"People suddenly started coming out of the woodwork, wanting to help," recalls Jacobi, who has been working with the community and its language for a decade. "There was a sense of urgency, that if we didn't do this now, the opportunity would be lost. After all, in addition to this being an interesting community, my children also happen to belong to it."

There's lots more. Worth reading in full.

UPDATE: Plus, there's another article on Maaloula (Ma'aloula, Malula) and its new Aramaic Institute. Apparently it was first published in the Guardian (I must have missed it) but here it's at UTV News.
Endangered Aramaic language makes a comeback in Syria

Syrian President Assad has set up an institute to revive interest in the language of Christ

Tuesday, 14 April 2009

* International News

Ilyana Barqil wears skinny jeans, boots and a fur-lined jacket, handy for keeping out the cold in the Qalamoun mountains north of Damascus. She likes TV quiz shows and American films and enjoys swimming. But this thoroughly modern Syrian teenager is also learning Aramaic, the language spoken by Jesus.

Ilyana, 15, is part of an extraordinary effort to preserve and revive the world's oldest living tongue, still close to what it probably sounded like in Galilee, now in Israel, on the brink of the Christian era.

"In Nazareth when Jesus was born they spoke more or less the same language as we do in Maaloula today," said teacher Imad Reihan, one of the pillars of this picturesque village's Aramaic Language Academy, where Barqil is studying.

"Eli, Eli, lama sabachtani" ("My God, my God, why hast thou forsaken me") – Christ's lament on the cross – was famously uttered in Aramaic.

Recognised by Unesco as a "definitely endangered" language, Aramaic is spoken by 7,000 people in Maaloula, dominated by Greek Catholics (Melikites) whose churches and rites long pre-date the arrival of Islam and Arabic. Western Neo-Aramaic, to use its proper linguistic title, is spoken by about 8,000 others in two nearby villages, one now wholly Muslim.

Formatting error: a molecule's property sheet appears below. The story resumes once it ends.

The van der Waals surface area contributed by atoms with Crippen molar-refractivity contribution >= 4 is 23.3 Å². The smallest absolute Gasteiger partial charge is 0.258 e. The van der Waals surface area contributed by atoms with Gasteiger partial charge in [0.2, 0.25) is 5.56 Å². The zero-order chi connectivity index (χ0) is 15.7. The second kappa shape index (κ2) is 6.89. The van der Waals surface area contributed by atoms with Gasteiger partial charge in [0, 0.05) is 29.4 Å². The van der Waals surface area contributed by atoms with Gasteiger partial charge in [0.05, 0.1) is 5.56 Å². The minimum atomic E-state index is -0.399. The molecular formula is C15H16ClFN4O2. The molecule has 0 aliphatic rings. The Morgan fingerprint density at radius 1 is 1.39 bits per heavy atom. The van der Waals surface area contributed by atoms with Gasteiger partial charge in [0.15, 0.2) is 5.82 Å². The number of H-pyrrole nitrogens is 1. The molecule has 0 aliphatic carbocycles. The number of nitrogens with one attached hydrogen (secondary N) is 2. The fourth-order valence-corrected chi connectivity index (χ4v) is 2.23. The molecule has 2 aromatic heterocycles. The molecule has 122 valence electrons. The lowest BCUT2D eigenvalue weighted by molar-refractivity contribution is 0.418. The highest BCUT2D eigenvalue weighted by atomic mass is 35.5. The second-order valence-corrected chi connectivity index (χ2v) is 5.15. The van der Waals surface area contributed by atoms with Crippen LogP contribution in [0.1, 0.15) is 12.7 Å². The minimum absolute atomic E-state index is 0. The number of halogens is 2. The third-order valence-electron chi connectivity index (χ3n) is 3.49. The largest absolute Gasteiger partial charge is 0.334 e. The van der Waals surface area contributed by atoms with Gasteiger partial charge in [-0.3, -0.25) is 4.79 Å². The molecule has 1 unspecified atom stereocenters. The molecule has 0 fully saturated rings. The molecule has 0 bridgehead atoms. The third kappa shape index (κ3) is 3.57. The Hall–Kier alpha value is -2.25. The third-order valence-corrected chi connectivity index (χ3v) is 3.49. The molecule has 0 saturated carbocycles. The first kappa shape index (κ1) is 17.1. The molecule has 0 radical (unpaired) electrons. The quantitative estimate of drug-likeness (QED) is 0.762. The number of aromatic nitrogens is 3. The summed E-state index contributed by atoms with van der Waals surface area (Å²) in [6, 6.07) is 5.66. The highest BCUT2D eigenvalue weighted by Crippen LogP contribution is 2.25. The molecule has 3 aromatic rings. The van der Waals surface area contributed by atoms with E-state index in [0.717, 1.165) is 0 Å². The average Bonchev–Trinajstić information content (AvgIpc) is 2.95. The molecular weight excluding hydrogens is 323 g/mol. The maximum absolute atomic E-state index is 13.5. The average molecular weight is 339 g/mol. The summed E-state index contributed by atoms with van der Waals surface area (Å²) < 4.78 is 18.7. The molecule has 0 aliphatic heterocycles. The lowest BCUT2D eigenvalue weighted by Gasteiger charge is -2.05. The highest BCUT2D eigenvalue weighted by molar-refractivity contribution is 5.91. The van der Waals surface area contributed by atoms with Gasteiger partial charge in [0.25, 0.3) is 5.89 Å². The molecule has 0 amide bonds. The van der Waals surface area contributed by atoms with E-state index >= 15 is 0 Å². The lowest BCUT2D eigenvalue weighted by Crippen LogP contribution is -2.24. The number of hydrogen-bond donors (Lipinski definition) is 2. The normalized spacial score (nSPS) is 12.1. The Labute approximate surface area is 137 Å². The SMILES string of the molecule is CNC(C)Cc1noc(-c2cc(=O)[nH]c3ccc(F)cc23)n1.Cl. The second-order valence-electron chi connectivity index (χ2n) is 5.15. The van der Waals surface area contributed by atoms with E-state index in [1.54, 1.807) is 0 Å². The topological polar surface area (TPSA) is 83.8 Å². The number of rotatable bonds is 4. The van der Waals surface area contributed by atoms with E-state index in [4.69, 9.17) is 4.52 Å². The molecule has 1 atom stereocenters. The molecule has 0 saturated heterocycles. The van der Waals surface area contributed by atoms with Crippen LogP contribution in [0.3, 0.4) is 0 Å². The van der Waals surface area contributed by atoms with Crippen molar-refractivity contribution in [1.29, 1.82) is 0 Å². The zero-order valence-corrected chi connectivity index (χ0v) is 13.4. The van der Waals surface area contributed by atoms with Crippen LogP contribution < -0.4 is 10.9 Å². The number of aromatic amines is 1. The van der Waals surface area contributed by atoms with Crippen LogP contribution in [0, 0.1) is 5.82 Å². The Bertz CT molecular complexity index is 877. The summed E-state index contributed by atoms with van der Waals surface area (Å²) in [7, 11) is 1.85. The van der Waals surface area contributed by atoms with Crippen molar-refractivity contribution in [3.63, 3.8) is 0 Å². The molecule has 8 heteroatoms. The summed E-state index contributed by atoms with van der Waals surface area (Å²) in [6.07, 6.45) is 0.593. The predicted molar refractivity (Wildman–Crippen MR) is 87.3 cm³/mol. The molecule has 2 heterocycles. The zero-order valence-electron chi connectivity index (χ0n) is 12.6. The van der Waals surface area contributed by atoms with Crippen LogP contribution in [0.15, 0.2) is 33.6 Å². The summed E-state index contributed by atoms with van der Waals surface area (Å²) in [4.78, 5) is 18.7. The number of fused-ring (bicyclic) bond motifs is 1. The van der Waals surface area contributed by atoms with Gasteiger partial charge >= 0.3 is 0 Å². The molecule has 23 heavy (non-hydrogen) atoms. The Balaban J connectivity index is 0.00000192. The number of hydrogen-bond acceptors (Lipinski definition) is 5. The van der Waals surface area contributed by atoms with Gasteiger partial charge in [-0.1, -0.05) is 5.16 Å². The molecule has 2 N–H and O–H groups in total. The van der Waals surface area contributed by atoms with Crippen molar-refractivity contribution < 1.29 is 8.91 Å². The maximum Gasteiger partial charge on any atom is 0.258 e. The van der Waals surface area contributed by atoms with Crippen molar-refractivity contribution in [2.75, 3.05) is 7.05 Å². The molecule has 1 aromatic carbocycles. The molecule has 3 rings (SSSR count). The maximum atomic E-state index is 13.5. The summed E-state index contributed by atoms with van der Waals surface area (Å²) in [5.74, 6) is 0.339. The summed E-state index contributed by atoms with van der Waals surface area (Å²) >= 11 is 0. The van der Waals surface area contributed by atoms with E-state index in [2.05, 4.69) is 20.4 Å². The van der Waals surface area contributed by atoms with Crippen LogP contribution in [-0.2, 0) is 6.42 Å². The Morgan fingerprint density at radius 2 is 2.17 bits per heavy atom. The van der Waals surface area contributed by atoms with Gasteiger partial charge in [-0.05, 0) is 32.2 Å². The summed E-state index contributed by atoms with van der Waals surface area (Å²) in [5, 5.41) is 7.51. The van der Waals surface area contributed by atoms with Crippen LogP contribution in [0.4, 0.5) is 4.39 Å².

Background here.

Monday, April 13, 2009

HARRISON FORD is to be honored at an AIA event:
Archaeological Institute To Honor Harrison Ford

April 13, 2009 (Look to the Stars)

The Archaeological Institute of America will celebrate its 130th anniversary by holding a gala on April 28 to honor Harrison Ford and the Samuel H. Kress Foundation.

The theme and décor of the AIA Gala will offer guests a unforgettable experience, providing a glimpse into ancient cultures and civilizations. In organizing the evening’s program, the AIA is pleased to partner with the Consulates, Trade Offices, and Tourism Boards of the following countries: Chile, Croatia, Egypt, Greece, Guatemala, India, Israel, Italy, Mexico, and Peru. As a result, the auction, which includes archaeologically themed items, will feature exclusive tours to destinations across the globe, all of which are rich in art, culture, and archaeological sites. Also featured in the auction is a prize-winning piece of Guatemalan jade sculpture courtesy of the Guatemala Tourism Commission and the Guatemala Trade Commission.

THE GNOSTIC GOSPELS by Elaine Pagels gets a thirty-year retrospective by Michael Kaler in the Globe and Mail:
Hip gnostics


Globe and Mail Update

April 10, 2009 at 5:41 PM EDT

If there ever was one unified Christian movement, it probably died with Jesus at the first Easter. Ever since, Christianity has been a collection of any number of diverse groups.

Some – such as the Roman and Egyptian churches – have survived for millennia; others have vanished. Over a period of several centuries, the men we now call church fathers (the leaders of several of the factions of early Christians) fought opposing factions in the battle to define and control this new religion. Polemics were waged, books were destroyed, history was rewritten, all in the hope of eliminating “heresies” such as gnosticism.

It didn't work. Gnosticism is everywhere these days, in the movies, in the headlines and on bestseller lists. And this year marks the 30th anniversary of the publication of Elaine Pagels's The Gnostic Gospels, the book that more than any other brought knowledge of gnosticism back into the mainstream.

The article also surveys some key scholarship about Gnosticism during this period.
ARAMAIC INCANTATION SKULLS get some attention in Haaretz:
'Ancient Jews used skulls in ceremonies despite ban'
By Ofri Ilani, Haaretz Correspondent

Tags: israel news, skull